With sharks, bugs, plants and things that go bump in the night (at the campsite) firmly covered, we thought we’d help you to curl your toes, chill your blood and make those tiny neck hairs stand on end with a more inclusive — yet no less terrifying — list of films in which Mother Nature takes on a villainous, and often murderous, role.
While some of our picks feature various forms of rampaging wildlife, we were also on the lookout for exceptionally frightening films that take place in the remote wilderness. These are scary movies that take full advantage of the eerie atmospherics and unsettling sense of isolation that only the deep, dark woods can provide. Because, as we all know, after the sun goes down, the great outdoors begins teeming with serial killers, demonic spirits and bloodthirsty critters. Aside from coulrophobia (fear of clowns), nyctohylophobia — the fear of being in forests or woodlands at night — is perhaps the most horror movie-ready phobia out there. A few of our picks truly play into this most primal of fears.
Our list for wilderness- and wildlife-centric horror films is just a primer. In fact, there’s an entire subgenre dedicated just to animals-run-amok movies. So please, add to this list in the comments section and check out our previous roundups of natural horror films.
“The Birds” (1963)
A terrifying nature-run-amok film presented by none other than the Master of Suspense himself, “The Birds” is well worth revisiting (or watching for the first time). That is, of course, if you’re not a raging ornithophobic. And if you’ve never seen it, please do treat yourself to Alfred Hitchcock’s deliciously tongue-in-cheek short “lecture” that served as the film’s official trailer.
One of the most curious things about “The Birds” is that Hitchcock muse Tippi Hedren, playing the heroine in a movie about a small coastal California community under attack by villainous winged wildlife, went on to establish herself as one of Hollywood’s most outspoken animal rights activists several years after completing the film. However, Hedren’s animal rights work hasn’t directly been extended to the avian community, perhaps because of lingering on-set trauma or because of the fact that, for a while there, her own home was filled with some mighty big cats.
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In the brilliant found-footage creep-fest “The Blair Witch Project,” filmmakers Daniel Myrick and Eduardo Sanchez transform an otherwise ordinary stretch of woodland (in this case, Seneca Creek State Park in Montgomery County, Maryland) into one of the most nightmarish landscapes in the history of horror cinema without even trying.
These woods aren’t dressed up for the occasion with eerie lighting, fog machines, CGI monsters or props (save for the cairns and creepy five-pointed stick figures dangling from the trees). This is Mother Nature at her most familiar, naturalistic, reassuringly generic — woods that perhaps resemble somewhere where you’ve hiked, explored, camped, fished and, just like the film’s trio of doomed student documentarians, found yourself completely and utterly lost.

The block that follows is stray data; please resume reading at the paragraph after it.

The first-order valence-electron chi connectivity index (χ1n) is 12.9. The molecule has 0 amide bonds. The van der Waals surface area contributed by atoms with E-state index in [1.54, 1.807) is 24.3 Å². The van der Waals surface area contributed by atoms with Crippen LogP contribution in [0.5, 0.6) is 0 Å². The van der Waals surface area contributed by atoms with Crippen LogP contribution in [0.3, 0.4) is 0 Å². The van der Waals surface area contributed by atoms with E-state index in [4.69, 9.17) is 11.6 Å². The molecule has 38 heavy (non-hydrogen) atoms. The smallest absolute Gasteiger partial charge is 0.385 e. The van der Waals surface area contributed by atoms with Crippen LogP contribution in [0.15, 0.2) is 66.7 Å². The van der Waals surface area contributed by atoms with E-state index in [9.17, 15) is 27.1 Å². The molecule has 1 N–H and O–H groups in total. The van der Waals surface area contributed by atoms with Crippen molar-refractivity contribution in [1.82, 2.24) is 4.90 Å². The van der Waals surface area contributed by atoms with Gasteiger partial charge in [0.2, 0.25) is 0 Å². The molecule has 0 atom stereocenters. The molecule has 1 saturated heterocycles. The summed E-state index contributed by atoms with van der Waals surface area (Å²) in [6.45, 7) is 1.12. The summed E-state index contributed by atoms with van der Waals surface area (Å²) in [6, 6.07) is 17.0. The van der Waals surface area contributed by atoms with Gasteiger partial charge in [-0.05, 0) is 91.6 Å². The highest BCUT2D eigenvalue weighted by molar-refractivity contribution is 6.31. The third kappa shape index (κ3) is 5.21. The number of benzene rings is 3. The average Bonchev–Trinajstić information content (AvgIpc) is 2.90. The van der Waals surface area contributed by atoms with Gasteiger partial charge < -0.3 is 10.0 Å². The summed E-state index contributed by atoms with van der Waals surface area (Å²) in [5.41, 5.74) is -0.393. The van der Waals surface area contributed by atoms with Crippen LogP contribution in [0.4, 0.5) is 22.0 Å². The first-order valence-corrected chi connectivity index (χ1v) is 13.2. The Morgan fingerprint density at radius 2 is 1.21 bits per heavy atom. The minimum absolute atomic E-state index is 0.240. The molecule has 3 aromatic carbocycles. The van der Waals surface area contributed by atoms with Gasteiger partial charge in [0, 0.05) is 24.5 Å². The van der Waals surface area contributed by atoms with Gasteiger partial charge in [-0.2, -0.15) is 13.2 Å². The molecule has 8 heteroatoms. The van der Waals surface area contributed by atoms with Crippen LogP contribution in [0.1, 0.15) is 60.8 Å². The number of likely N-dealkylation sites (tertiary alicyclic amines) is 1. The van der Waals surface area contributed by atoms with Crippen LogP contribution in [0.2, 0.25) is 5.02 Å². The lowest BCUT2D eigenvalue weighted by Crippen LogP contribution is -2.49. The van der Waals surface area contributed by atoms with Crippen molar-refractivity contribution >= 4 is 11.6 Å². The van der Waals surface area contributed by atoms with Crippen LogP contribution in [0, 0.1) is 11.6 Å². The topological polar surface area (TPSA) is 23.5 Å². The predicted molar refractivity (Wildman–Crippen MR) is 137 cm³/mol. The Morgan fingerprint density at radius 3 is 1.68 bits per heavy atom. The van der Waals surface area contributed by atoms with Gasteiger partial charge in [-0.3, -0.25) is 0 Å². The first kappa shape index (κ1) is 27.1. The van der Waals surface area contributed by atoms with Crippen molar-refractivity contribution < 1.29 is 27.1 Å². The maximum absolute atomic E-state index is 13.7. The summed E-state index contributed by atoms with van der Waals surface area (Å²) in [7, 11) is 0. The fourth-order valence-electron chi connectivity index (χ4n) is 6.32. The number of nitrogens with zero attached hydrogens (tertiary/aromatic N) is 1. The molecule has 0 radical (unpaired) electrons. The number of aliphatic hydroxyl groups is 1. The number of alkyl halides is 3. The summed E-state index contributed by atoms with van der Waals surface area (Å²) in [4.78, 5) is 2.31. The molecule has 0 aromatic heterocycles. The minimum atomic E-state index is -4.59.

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Why be stalked and terrorized by just one species of animal when you can be stalked and terrorized by a whole assortment of them — a grizzly bear, a mountain lion, wolves, German shepherds and a bunch of birds of prey — all at once?
Welcome to “Day of the Animals,” a campy, multi-critter take on the Mother Nature-goes-berserk sub-genre spawned by “Jaws” in the mid to late 1970s (see also: “Orca,” “Piranha,” “Grizzly,” “Alligator,” “The Swarm,” “Nightwing” and others). In addition to gifting the world with a scene in which a shirtless Leslie Nielsen wrestles a bear in a thunderstorm, “Day of the Animals” offers a serious (anti-hairspray?) message: If we don’t tread more lightly on our fragile planet, solar radiation brought on by a depleted ozone layer will cause all forest animals living at an altitude above 5,000 feet to go bonkers and kill us all.
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So that’s what the fox says?
While difficult to classify “Antichrist” as a horror film, this typically tedious, troubling and technically stunning offering from Denmark’s most beloved/despised cinematic enfant terrible, Lars von Trier, is indeed scary — and incredibly stressful. Following the accidental death of their young son, a mourning couple (Willem Dafoe, Charlotte Gainsbourg) retreats to a cabin in the woods where they proceed to do terrible things to themselves and each other. The isolated sylvan setting provides plenty of sinister atmospherics: eerie mists, acorn storms, enterprising ticks and, most famously, an anthropomorphic, self-disemboweling fox that provides “Antichrist” with its most oft-repeated line. However, it’s not nature (“Nature is Satan’s church,” insists Gainsbourg’s witchcraft-obsessed character) that’s the most terrifying aspect of this controversial art house shocker, but the deterioration of the human mind.
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Never mind that there’s one very angry demon trying to escape from the cellar or that your possessed girlfriend is tied up in the woodshed awaiting dismemberment by chainsaw. It’s the woods that are home to the most terrifying — and evil — thing of all. In the woods is where it watches, and waits.
The quintessential “cabin in the woods” genre film, “The Evil Dead” has spawned sequels, a remake, countless imitators and one clever homage-paying horror mash-up. Not one of these films has managed to make the woods — or a single tree — look quite as menacing or malevolent. Filming on the cheap in a secluded area outside of Morristown, Tennessee, director Sam Raimi employed a number of inventive and super-low-budget camera tricks to bring his misty, murderous forest to life. Come for the fountains of blood and buckets of gore. Stay for the high-speed demon-cam tracking shots.